US President Donald Trump has threatened Turkey with economic devastation if it attacks a US-allied Kurdish militia in Syria, drawing a sharp rebuke from Ankara and reviving fears of another downturn in ties between the NATO allies.
Relations between the US and Turkey have long been strained by Washington’s support for the Kurdish YPG, which Turkey views as an extension of the outlawed Kurdistan Workers Party (PKK) that is waging a decades-long insurgency in Turkey.
Mr Trump said on Sunday the US was starting the military pullout from Syria that he announced in December but that it would continue to hit Islamic State fighters there.
Speaking in Riyadh on Monday, Secretary of State Mike Pompeo said he did not think the threat would change plans to withdraw troops from Syria.
“The administration has been very consistent with respect to our requirement that the Turks not go after the Kurds in ways that are inappropriate.
“If they are terrorists, we’re all about taking down extremists wherever we find them. I think the president’s comments this morning are consistent with that.”
Asked specifically about what Mr Trump meant by devastating Turkey’s economy, Mr Pompeo replied: “We apply sanctions in many places around the world. I assume he’s speaking about those kinds of things but you would have to ask him.”
Mr Trump’s tweet drew a sharp response from Ankara and the Turkish lira lost some 0.84 per cent of its value against the dollar on Monday following the US president’s threat.
President Recep Tayyip Erdogan’s spokesman, Ibrahim Kalin, responded to Mr Trump on Twitter by saying that Turkey “fights against terrorists, not Kurds” as a people.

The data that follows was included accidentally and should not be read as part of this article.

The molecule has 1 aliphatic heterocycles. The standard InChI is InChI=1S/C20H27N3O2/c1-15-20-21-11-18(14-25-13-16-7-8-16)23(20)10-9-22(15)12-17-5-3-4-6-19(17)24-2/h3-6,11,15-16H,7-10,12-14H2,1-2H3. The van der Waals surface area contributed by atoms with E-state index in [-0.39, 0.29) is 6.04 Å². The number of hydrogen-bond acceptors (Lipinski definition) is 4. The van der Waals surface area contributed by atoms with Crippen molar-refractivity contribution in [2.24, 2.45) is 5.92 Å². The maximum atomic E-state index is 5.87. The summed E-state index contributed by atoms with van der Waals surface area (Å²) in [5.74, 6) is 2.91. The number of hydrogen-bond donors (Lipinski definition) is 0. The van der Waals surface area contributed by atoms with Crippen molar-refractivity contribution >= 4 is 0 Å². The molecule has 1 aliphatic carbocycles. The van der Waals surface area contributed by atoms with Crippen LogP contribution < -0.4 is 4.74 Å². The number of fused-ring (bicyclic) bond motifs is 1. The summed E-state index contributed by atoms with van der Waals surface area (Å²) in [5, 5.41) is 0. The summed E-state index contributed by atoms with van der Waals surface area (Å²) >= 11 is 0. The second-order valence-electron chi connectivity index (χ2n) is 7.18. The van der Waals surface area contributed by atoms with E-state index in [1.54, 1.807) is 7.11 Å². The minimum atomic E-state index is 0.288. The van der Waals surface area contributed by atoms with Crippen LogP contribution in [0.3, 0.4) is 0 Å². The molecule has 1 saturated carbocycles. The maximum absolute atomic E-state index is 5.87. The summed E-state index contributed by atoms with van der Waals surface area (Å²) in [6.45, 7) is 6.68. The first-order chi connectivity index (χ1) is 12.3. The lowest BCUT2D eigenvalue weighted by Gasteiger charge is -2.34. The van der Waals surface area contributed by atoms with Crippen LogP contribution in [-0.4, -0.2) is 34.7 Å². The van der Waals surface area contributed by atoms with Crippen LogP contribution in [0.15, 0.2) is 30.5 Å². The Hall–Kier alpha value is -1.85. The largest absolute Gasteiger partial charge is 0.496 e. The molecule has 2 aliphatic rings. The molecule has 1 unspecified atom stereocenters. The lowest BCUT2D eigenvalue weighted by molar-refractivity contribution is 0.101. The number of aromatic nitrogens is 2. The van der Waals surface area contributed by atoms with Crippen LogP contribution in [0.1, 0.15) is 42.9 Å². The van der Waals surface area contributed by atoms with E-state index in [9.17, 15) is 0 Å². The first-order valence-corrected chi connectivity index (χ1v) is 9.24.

Mr Kalin said Mr Trump should respect Washington’s alliance with Ankara.
“It is a fatal mistake to equate Syrian Kurds with the PKK, which is on the US terrorists list, and its Syria branch PYD/YPG,” spokesman Ibrahim Kalin wrote on Twitter.
“Terrorists can’t be your partners & allies. Turkey expects the US to honour our strategic partnership and doesn’t want it to be shadowed by terrorist propaganda,” he said on Monday.
Turkish Foreign Minister Mevlut Cavusoglu also rebuked Mr Trump, saying that strategic partners do not speak to each other through social media and stressing that Turkey is “not afraid of any threat. You cannot achieve anything with economic threats.”
“We would do whatever is necessary to eliminate threat to our security,” Mr Cavusoglu added.
Mr Trump gave no details about the safe zone proposal, but Mr Pompeo said Washington wanted to provide security for those who have fought against IS and to prevent any attack on Turkey from Syria.
“If we can get the space and the security arrangements right it would be a good thing for everyone in the region,” Mr Pompeo said.
“Nothing can be achieved by threatening Turkey economically, said Mr Cavusoglu. “We need to look at how we can co-ordinate together and how we can solve this,” he said in a news conference.
The Kurdish YPG has been a US ally in the fight against the jihadists and it controls swathes of northern Syria. Mr Erdogan has vowed to crush it in the wake of Mr Trump’s decision to pull US troops out of the region.